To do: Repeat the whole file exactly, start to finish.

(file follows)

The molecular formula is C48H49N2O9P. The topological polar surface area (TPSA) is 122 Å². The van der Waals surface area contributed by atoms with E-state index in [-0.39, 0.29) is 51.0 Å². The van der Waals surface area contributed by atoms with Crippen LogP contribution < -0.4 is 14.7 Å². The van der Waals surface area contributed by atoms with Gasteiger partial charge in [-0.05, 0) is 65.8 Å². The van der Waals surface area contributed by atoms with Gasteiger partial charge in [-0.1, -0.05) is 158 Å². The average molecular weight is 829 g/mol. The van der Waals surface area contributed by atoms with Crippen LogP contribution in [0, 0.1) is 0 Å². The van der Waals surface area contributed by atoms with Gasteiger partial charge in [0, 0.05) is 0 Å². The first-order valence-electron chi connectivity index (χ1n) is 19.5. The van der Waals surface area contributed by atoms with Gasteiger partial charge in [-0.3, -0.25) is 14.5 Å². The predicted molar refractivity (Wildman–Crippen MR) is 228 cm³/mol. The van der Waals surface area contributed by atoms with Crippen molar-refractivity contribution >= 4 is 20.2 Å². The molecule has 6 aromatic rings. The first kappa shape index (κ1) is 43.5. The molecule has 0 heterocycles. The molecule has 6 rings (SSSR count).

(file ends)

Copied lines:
The molecular formula is C48H49N2O9P. The topological polar surface area (TPSA) is 122 Å². The van der Waals surface area contributed by atoms with E-state index in [-0.39, 0.29) is 51.0 Å². The van der Waals surface area contributed by atoms with Crippen LogP contribution < -0.4 is 14.7 Å². The van der Waals surface area contributed by atoms with Gasteiger partial charge in [-0.05, 0) is 65.8 Å². The van der Waals surface area contributed by atoms with Gasteiger partial charge in [-0.1, -0.05) is 158 Å². The average molecular weight is 829 g/mol. The van der Waals surface area contributed by atoms with Crippen LogP contribution in [0, 0.1) is 0 Å². The van der Waals surface area contributed by atoms with Gasteiger partial charge in [0, 0.05) is 0 Å². The first-order valence-electron chi connectivity index (χ1n) is 19.5. The van der Waals surface area contributed by atoms with Gasteiger partial charge in [-0.3, -0.25) is 14.5 Å². The predicted molar refractivity (Wildman–Crippen MR) is 228 cm³/mol. The van der Waals surface area contributed by atoms with Crippen molar-refractivity contribution >= 4 is 20.2 Å². The molecule has 6 aromatic rings. The first kappa shape index (κ1) is 43.5. The molecule has 0 heterocycles. The molecule has 6 rings (SSSR count).